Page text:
Pain management for people in addiction recovery has become a huge topic of concern due to the opioid epidemic in our nation.
Physicians are presented with challenges when people with substance abuse issues are experiencing pain. On the one hand, they do not want to over prescribe, or may not prescribe narcotics at all, for fear of the individual relapsing or even possibly overdosing. On the other hand, people in recovery are less likely to receive adequate pain relief management than those of the general population. This then puts them at risk for self-medicating their pain.
The American Psychiatric Association Task Force outlines the diagnostic criteria for substance dependence (addiction) in their Diagnostic and Statistical Manual of Mental Disorders as a maladaptive pattern of substance use, leading to clinically significant impairment or distress, as manifested in three or more of the following, occurring any time in a 12-month period:
- Tolerance as defined by the following:
- A need for increased amounts of the substance to achieve desired effect
- A markedly diminished effect with continued use of the same amount of the substance
- Withdrawal as manifested by either of the following:
- The characteristics of withdrawal syndrome for the particular substance
- The substance (or one closely related) continues to be taken to avoid withdrawal symptoms
- Substance is taken in larger amounts or for a longer period of time than intended
- A persistent desire or unsuccessful efforts to cut back on or control substance use
- Much time is spent on activities necessary to obtain the substance
- Important social, occupational, or recreational activities are given up due to substance use
- Substance use is continued despite knowledge of a persistent or recurrent physical or psychological problem that is likely to have been caused by the substance
Physicians following these guidelines of addiction can better treat their patients. For instances of acute pain (pain that comes on all of a sudden such as broken bones or pain from surgery), this is seen as a medical emergency and patients are treated the same with pain relief medications as those that have not suffered with substance abuse. The issues arise with those individuals that are experiencing chronic pain. Chronic pain is pain that persists despite the fact that the injury has healed. This type of pain can be caused by arthritis, nerve damage, chronic headaches, and is also seen in cancer patients.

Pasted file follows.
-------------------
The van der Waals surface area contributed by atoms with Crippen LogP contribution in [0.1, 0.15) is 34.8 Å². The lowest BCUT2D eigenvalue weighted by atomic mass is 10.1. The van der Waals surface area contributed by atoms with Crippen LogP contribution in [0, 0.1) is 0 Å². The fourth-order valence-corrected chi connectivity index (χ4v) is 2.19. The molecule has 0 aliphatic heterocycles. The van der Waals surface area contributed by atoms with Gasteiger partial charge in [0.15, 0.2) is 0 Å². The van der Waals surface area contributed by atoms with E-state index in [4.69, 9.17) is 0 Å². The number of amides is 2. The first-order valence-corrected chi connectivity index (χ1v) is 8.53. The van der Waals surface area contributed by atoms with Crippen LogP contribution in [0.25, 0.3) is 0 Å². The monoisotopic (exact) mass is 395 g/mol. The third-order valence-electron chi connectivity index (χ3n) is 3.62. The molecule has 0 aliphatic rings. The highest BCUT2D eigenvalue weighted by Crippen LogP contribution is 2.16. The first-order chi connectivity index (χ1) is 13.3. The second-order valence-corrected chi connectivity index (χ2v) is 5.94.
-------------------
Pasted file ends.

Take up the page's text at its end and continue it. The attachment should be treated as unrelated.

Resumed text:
For those in recovery that suffer with chronic pain, physicians seek different means to manage their pain. Although opioid medications are useful for quick short term pain relief, they are not useful for long term use with those that are in recovery as there is a high risk for addiction. Controlled release forms of opioids have less fluctuations in release of the medication in the body and may be used with those patients that are in recovery from substance abuse. Anther form of pain relief that can be used are topical medications. Topical medications should be tried before opioid medications. These are a safer route to manage pain. Lidocaine patches are as effective as naproxen for managing localized pain such as carpel tunnel and pain in small areas of the body.
Physicians that build a relationship of trust with their patients are better able to know them and have a better understanding of their addiction. Many people in recovery will suffer with pain instead of taking medications to help ease the pain for fear of becoming addicted, or “relapsing.” This is an extremely touchy situation. Other avenues as the ones mentioned above, and holistic treatments such as acupuncture can be tried to manage pain safely.
If you are in recovery from addiction and suffering with chronic pain, it is wise to research other ways to manage your pain. Opioids should be taken as a last resort.
Prince, Valerie. “Pain Management in Patients with Substance Use Disorders.”